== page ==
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‘Dragon horn SCC’
  1. Agata Marta Plonczak,
  2. Ramy Aly,
  3. Hrsikesa Sharma and
  4. Anca Breahna
  1. Plastic Surgery, Countess of Chester Hospital, Chester, Cheshire West and Chester, UK
  1. Correspondence to Agata Marta Plonczak; agata.plonczak{at}

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A 50-year-old manual labourer presented with a 3-year history of a progressively enlarging lesion to the lower back. In terms of risk factors, the patient had no significant sun exposure, no previous or family history of skin malignancy and was not immunosuppressed. He did not take any regular medication but he was a smoker.

The patient has Fitzpatrick skin type II. On examination there was an enormous cutaneous horn on the lower back measuring 140×60×55 mm (figures 1–3). Surprisingly, there was no palpable lymphadenopathy.

Figure 1

Gigantic keratotic horn over back—posterior view.

Figure 2

Gigantic keratotic horn over back—left lateral view.

Figure 3

Gigantic keratotic horn over back—right lateral view.

The patient underwent wide local excision of the tumour under general anaesthetic, and the large soft tissue defect created was reconstructed with a split thickness skin graft from his thigh. Histopathological analysis confirmed a well-differentiated cutaneous squamous cell carcinoma with an 8 mm peripheral clearance margin and 7 mm deep margin.

Cutaneous horns are thought to result from underlying benign, premalignant or malignant in 61.1%, 23.2% and 15.7% of cases, respectively.1 Squamous cell carcinoma has been reported in 94% of horns with a malignant base.2

Cutaneous squamous cell carcinoma (cSCC) is the second most common non-melanoma skin cancer (NMSC)/keratinocyte carcinoma,3 and in some studies incidence is approaching that of basal cell carcinoma. In addition, its incidence is increasing both in the USA and in Europe.3 4 Risk factors that predispose to the development of cutaneous squamous cell carcinoma include light skin (Fitzpatrick skin types I–III), age, male sex, exposure to sunlight or other ultraviolet radiation, immunosuppression, human papillomavirus, chronic scarring conditions, familial cancer syndromes and environmental exposures, such as arsenic.

Surgical excision with a predetermined clinical margin is the recommended treatment for the majority of cSCC. For clinically well-defined, low-risk tumours, a margin of 4 mm will achieve histological clearance in over 95% of cases. In high-risk cSCC, the evidence on peripheral margins required is limited, but at least 6 mm should be included in the resection.5 One millimetre histopathological clearance is considered adequate. The overall regional metastatic rate of cSCC in a UK population has been reported at around 5%.6 Patients with high-risk NMSC should be treated by members of a skin cancer multidisciplinary team in secondary care.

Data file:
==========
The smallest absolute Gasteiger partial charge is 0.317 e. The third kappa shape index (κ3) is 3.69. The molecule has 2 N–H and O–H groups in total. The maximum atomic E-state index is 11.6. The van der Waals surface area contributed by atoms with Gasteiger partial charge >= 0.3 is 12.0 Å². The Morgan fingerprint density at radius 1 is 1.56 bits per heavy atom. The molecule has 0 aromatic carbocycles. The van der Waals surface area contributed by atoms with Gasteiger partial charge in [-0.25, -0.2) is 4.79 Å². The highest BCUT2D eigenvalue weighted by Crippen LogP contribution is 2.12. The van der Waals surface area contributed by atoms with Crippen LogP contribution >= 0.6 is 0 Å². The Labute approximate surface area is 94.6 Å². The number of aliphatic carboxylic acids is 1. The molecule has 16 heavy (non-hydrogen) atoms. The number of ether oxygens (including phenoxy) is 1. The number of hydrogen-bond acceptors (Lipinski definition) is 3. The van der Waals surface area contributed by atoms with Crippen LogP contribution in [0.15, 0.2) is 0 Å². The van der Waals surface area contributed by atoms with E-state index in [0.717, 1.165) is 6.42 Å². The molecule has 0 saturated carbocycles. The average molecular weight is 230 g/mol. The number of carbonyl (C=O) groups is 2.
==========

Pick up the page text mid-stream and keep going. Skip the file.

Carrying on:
We report a rare case of an extremely large well-differentiated SCC that was neglected by a patient living in a developed country with access to free healthcare. This highlights that despite current public skin cancer awareness and rigorous healthcare measures, cases like this can still arise and slip through the net.

Learning points

  • Cutaneous squamous cell carcinoma (cSCC) is the second most common non-melanoma skin cancer. Most cases are diagnosed and treated early before becoming ‘dragon horns’.

  • Despite current public skin cancer awareness and rigorous healthcare measures, SCCs as big as this can still arise and slip through the net.



  • Contributors AMP is the first author, she drafted the first manuscript. RA edited the manuscript and gave feedback with regards to the intellectual content. HS contributed to the plan and design of the manuscript as well as editing it. AB is the consultant who treated the patient who contributed to the idea, design of the manuscript, acquisition of data by obtaining medical photography as well as consent, and she edited the final draft of the manuscript. AMP and AB consented the patient.

  • Funding The authors have not declared a specific grant for this research from any funding agency in the public, commercial or not-for-profit sectors.

  • Competing interests None declared.

  • Patient consent for publication Obtained.

  • Provenance and peer review Not commissioned; externally peer reviewed.

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